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Publication numberUS2853557 A
Publication typeGrant
Publication dateSep 23, 1958
Filing dateJan 28, 1955
Priority dateJan 28, 1955
Publication numberUS 2853557 A, US 2853557A, US-A-2853557, US2853557 A, US2853557A
InventorsLehman Frank H, Lehr Philip N
Original AssigneeDictograph Products Company In
Export CitationBiBTeX, EndNote, RefMan
External Links: USPTO, USPTO Assignment, Espacenet
Sound distribution system
US 2853557 A
Abstract  available in
Images(2)
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Claims  available in
Description  (OCR text may contain errors)

Sept. 23, 1958 2 Sheets-Sheet 2 MATCHING TRANSFORM Filed Jan. 28, 1955 AUDIO POWER AMPLIFIER I I I I I I I I I I INVENTORS'. FRANK H LEHMAN & PHILIP N. LEHR gum ATTQ /VEVS'.

atented Sept. 23 1958 2.853.557 souNn ms'T'RiBUTIoN sYs'TE'M Frank H. Lehman, Scarsdale; and Philip N. em; Huntington, N. Y., a'ssignor's to Dic't'ograph Products Company, Inc., Jamaica, N. Y., a corporation of Delaware Application January 28, 1955; Serial N6. 484,642

6 Claims. (Cl; 179 -82) The present invention relates to an audio frequency communication system for a limited area, and more particularly, to a system wherein a free portable receiver for audio frequency signals can be attached to the wearin apparel of aperson moving within the limd' t,

In accordance with" the inventioii', the s'ystemcompfises an audio frequency transmitter including a closed-loop conductor disposed around the' periphery of the area withinwhich communications aredesired, and :aportable receiver which may be removablyattached totheweariiig apparel of a person'moving' or situated within thelim- 'ited area. The :audio frequency transmitter comprises an audio frequency signal source, apower amplifier for amplifying the sniper of the audio frequency signal sourcei and an'impedanceimatching means rr coupling the rrrnsanaer closed-loop ceaqne er' toth'e power aniplifiefi sof as to matchth' irnp'edance' of the output of the power amplifier with the impedance of the" transmitter closed-loop conductor. Thepor'talile wee comprises a bobbiir type piclGup" coil coupled toga transistor-type amplifier. The output of the trans swr ty'p'e amplifier is in turn connected to: anacoustical'tr'aiisducef adapted to Be fastened by means of acl-ip or similar device to thewe aring apparel'of the bearer. T he'acdiistic'al treasducer may include a horn with an exponential or folded exponential configuration. In order to overcome dead spots within the lirrrited area" in" which communications" are desire" J entrant loops or parallel :auxiliaryloops' may beutilized. The limited area encompassed-by the transmitter closed-1 loop conductor may include one or more separate buildings or portions thereof. In the case of multi-story buildings, it has been'foundthat, one loop disposed around the periphery of :a single floor may be sufiicient to prov vide adequate communication to two or-more o'f the floors of the building. However, in ,building's having concrete flooring with reinforcing meshes thereim 'itlha's been found desirable to have one ormoreloopsze'ither on each of thefloors of the building, or onalternate floorsrof-th'e building. p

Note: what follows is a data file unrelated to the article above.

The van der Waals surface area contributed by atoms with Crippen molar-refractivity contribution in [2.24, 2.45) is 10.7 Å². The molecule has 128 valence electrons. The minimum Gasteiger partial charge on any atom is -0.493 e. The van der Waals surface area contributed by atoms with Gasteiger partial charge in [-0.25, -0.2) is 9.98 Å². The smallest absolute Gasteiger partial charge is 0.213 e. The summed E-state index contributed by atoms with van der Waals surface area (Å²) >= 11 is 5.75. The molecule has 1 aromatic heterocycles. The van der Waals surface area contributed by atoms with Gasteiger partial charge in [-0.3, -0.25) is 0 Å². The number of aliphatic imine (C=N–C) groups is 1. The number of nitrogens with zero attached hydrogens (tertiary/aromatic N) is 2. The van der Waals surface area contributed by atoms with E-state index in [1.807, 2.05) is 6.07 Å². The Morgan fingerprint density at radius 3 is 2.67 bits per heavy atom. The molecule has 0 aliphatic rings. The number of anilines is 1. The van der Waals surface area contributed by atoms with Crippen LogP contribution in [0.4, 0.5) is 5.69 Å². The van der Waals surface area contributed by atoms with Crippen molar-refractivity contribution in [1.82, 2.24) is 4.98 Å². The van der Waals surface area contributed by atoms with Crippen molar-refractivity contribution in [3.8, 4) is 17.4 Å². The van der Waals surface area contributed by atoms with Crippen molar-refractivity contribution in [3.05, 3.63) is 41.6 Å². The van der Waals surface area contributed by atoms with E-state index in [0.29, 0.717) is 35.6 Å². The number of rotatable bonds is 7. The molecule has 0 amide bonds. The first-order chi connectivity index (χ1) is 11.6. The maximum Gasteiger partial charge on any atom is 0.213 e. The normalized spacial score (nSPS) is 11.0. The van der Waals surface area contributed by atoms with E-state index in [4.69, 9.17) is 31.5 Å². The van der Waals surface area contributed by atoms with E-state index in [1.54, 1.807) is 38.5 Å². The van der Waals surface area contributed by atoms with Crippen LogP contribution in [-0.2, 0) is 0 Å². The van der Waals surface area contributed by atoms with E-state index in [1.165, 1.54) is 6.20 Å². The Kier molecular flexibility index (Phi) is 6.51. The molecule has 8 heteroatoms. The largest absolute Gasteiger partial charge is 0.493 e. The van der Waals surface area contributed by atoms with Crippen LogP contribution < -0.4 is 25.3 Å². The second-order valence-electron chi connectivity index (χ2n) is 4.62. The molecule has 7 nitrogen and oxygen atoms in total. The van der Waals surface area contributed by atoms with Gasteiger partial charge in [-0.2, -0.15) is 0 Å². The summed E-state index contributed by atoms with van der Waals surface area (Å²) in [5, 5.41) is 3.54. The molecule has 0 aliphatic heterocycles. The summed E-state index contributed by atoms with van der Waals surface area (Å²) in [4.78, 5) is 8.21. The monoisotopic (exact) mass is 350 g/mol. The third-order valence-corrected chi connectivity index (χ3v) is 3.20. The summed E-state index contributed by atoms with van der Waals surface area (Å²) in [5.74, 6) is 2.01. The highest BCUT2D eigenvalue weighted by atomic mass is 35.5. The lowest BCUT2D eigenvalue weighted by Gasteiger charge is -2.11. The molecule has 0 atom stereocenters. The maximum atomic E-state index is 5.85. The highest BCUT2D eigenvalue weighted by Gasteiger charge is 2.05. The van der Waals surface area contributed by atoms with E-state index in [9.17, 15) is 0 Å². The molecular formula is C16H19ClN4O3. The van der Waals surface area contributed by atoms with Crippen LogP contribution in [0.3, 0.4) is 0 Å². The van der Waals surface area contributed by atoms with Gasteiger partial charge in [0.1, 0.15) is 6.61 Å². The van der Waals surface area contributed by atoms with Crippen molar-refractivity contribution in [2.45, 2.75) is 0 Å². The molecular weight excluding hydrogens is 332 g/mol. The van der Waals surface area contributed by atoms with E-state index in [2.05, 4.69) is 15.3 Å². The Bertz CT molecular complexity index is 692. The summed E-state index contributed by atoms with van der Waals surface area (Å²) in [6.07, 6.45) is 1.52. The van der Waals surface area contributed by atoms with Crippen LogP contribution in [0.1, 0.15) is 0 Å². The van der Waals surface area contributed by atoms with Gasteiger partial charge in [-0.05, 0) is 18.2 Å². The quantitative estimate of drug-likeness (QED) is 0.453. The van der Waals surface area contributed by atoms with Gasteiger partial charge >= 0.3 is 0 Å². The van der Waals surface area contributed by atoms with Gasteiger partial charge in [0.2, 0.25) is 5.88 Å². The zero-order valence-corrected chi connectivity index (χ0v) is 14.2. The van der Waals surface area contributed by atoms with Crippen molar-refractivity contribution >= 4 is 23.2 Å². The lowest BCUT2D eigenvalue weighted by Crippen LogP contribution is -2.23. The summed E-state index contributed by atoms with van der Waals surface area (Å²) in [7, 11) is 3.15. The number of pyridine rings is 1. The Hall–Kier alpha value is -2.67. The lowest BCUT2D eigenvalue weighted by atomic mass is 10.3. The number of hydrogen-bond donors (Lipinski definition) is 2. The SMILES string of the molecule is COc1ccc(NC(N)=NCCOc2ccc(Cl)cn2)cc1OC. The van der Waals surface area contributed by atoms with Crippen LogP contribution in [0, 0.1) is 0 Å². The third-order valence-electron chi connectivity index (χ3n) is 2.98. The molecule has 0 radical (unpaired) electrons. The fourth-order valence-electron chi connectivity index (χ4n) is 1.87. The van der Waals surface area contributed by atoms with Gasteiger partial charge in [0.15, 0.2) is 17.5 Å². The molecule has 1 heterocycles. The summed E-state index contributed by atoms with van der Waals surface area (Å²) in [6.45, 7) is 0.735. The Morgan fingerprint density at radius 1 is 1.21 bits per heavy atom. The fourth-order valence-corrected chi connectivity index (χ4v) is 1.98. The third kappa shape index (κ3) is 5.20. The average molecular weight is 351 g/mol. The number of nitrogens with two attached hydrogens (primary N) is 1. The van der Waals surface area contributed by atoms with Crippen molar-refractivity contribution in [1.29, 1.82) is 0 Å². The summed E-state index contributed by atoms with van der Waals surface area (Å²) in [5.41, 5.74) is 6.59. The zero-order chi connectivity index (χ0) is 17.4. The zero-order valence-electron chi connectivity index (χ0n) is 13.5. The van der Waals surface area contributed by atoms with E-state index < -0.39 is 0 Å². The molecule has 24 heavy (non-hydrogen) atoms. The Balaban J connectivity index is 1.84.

For a; more complete understanding-of the invention, reference may be 'had to the'follo'wing detailed description taken in conjunction with the accompanyingfigures of the drawing, in which;

Figure l is a schematic block diagram of a communicationsystem, in accordancewith theinyention; 7

c 2 i chem i vd am n o e m o imentor a transmitter loop layout in a building structure; Fig. 3 is ascherriatic diagram of an a1ternate layout of the transmitter loop including a seriesreentrant'loop and a parallel auxiliary'loop;

Fig. 4 is a schematic diagram'of atransmitter loop layout in' a multi-story building structure havingreinforcingmeshes between each of-the floorsoftherstiucture; Fig 5 is'an electricalschematic diagranjlishowingdhe 2 mitter conductor loop, with an impedance matching transformer coupling them;- Y a v Fig. 6A is a front elevation of an exemplaryembodiment of an acoustical driver and exponential acoustical m:v H.

Fig..6B"is a side elevationpa'rtly in section, takemalong line 6B- -6B of Fig, 6A and looking in the ,directionvof thearrows, of the driver and exponential acousticalhorn Fis a. 4 Fig. 7A is a front elevation of an acoustical driver with a folded exponential acousticalhorm,

Fig. 7B is a side elevation of the, acoustical driver and horn of Fig. ,7A,,in partial .Sfiqfion takenlalongtheline 7B7B in Fig. 7A and looking in the direction of the arrowsgand Figs. 8A and 8B :are two side views; ofan exemplary formpf receiverpick-up coil, showing the details ofthe internal solenoidal ironcpre. in the partially, broken away view of Fig. 8B, the pick-up coil as seen in Fig. 8B being rotated 90 on the axis of its core from'the view inFig;8A. Referring now to Fig. 1, the communication system includes a transmitter unit comprising ari audio. signal source 10 connected to an audio power amplifier '11, both of which may take any suitable conventional form. Eor example, the audio signalsource 10 may he a microphone, phonograph or radio.; The voutput of the audio power" amplifier ll is coupled through an impedance matching transformer .12 to atransmitterclosed-loop conductor Vmeans 13,- which isldisp'osed aiound. the" periphery of the limited area in which communications are desired. i